We got the chance to chat with Alan Baumgarten, editor of Venom, to hear more about his creative process, what it truly takes to bring a villain to life, and so much more. Give the interview a read!
How did the sourced footage in Venom influence your editing process?
At some point, Ruben Fleischer (Director), Maryann Brandon (co-editor) and I discussed the idea of using stock footage as a way to illustrate Eddie Brock’s work as a journalist. We tried using it a few times in early versions but it really only took shape fairly late in the process. We built a montage of stock footage as part of an “opening intro” to “The Eddie Brock Report” that appears early in the film. We sought out specific footage of events that Tom Hardy’s character (the “Voice of the people”) would be covering in the Bay Area: homelessness, rent control, technology companies, etc. After creating a version with some basic animation and temp graphics, we enlisted two companies to help polish and finish the piece. We worked with Laundry and GenPop, both of whom Ruben had a relationship with from previous work. Of course we also relied on STALKR to clear (and help us find) all the right footage, even as we got down to the last minute in our schedule!
How did the fantastical super-villain storyline influence your editing process?
That storyline was well established in the script and it continued to evolve in the various cuts as we progressed. Basically, our goal was to make Venom as bad-ass as possible!
How did you balance the intense action and particular tone of a superhero movie with the larger arc and narrative? How do they work together?
We knew that Venom, as a super-hero/villain, would definitely have some big action scenes. But we also needed to establish the character of Eddie Brock before he became infected with Venom so the audience could relate to him and care about him during the action scenes. From there it does become a matter of finding a balance between the dramatic story beats and the excitement and energy of the action. After both the motorcycle chase and the office lobby fight scenes there are slower, more grounded scenes. After the chase there’s the scene with Eddie and Venom on the pylon and after the fight Anne drives Eddie to the hospital and they have an intimate dialog scene. These scenes let the audience catch their breath and settle back into the story. Until the next action scene, of course.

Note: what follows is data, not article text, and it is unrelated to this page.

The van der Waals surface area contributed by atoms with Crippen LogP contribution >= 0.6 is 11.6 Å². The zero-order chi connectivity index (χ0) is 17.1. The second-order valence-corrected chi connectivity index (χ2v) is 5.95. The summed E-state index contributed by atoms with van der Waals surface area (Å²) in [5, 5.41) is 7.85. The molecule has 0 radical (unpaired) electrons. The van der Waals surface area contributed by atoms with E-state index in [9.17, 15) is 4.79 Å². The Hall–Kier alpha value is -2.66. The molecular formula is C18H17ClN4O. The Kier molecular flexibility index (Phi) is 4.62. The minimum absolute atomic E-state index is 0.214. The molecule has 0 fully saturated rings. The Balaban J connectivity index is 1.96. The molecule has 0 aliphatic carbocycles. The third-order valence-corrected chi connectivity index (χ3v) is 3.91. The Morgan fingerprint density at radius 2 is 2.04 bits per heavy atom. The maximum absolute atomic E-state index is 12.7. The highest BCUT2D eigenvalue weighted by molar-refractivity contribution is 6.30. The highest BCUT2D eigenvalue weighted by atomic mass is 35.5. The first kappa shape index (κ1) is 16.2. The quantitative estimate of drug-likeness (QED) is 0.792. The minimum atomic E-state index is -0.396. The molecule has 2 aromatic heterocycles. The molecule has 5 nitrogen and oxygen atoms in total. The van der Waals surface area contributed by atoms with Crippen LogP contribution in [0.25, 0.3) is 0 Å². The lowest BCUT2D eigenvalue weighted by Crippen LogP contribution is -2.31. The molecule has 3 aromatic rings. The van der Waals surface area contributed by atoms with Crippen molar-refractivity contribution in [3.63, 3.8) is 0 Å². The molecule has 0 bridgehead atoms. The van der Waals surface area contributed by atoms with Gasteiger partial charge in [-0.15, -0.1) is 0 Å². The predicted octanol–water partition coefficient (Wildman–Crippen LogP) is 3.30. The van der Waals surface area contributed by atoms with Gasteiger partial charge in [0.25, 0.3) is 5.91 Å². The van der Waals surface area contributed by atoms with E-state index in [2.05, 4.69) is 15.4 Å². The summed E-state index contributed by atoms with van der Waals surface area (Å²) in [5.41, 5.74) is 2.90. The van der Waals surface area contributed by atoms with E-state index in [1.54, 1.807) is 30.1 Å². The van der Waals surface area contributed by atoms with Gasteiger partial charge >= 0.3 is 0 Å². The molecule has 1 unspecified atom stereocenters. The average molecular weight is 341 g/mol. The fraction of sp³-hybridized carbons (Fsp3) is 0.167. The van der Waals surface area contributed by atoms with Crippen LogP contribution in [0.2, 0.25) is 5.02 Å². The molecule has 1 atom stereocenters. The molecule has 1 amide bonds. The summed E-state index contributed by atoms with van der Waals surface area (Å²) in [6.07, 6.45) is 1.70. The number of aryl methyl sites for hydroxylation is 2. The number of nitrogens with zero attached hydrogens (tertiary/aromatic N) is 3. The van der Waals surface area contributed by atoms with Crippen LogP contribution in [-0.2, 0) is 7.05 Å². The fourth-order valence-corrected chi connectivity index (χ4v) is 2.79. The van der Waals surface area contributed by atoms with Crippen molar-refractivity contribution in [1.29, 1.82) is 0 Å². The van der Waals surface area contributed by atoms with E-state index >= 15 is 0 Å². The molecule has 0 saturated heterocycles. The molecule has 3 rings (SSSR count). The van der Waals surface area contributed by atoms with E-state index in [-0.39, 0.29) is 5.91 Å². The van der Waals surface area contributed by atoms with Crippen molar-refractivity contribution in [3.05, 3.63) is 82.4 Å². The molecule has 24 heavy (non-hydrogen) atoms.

Venom and Brock’s relationship is the crux of the film. How did you work to build this relationship? Did working with CGI influence this process?
Yes, it’s all about Venom and Eddie’s relationship. That was something Ruben, Maryann and I talked about all the time. If we could get the Venom and Eddie relationship to be fun and satisfying, that would be the key. Tom Hardy is an amazing actor and he gave us everything we needed. Tom pre-recorded temporary Venom dialog every morning and then had it played back into an earpiece while he was performing as Eddie on set, so all of his actions and reactions with Venom were built into his performance. When we added the CGI Venom into the shots, the placement for eye-line, the timing of dialog, movements and action had all been established organically. As we refined the edit and created new beats, things sometimes became a bit more complicated. This is where huge credit needs to be given to the entire team at Double Negative (our VFX Company) and Paul Franklin and Sheena Dugall (VFX Supervisors) and Mark Soper (VFX Producer). They created the awesome, bad-ass character of Venom that made the whole film work.
What was the most challenging scene to edit?
Most scenes have their own unique challenges, but the final battle between Venom and Riot on the rocket launch platform was one of the more complicated ones. We had some live action footage of Tom Hardy, and that all became part of visual effects shots, but the majority of the scene was entirely CGI. A fair amount of pre-viz was work done, but the sequence continued to grow and evolve as we went along. There ended up being many hours of VFX reviews where numerous iterations of all the shots and action pieces where reviewed, changed, and changed again. Much of the big choreography got locked in at a certain point, but there was still an incredible amount of detail in shots that kept everyone working extremely hard until the very end.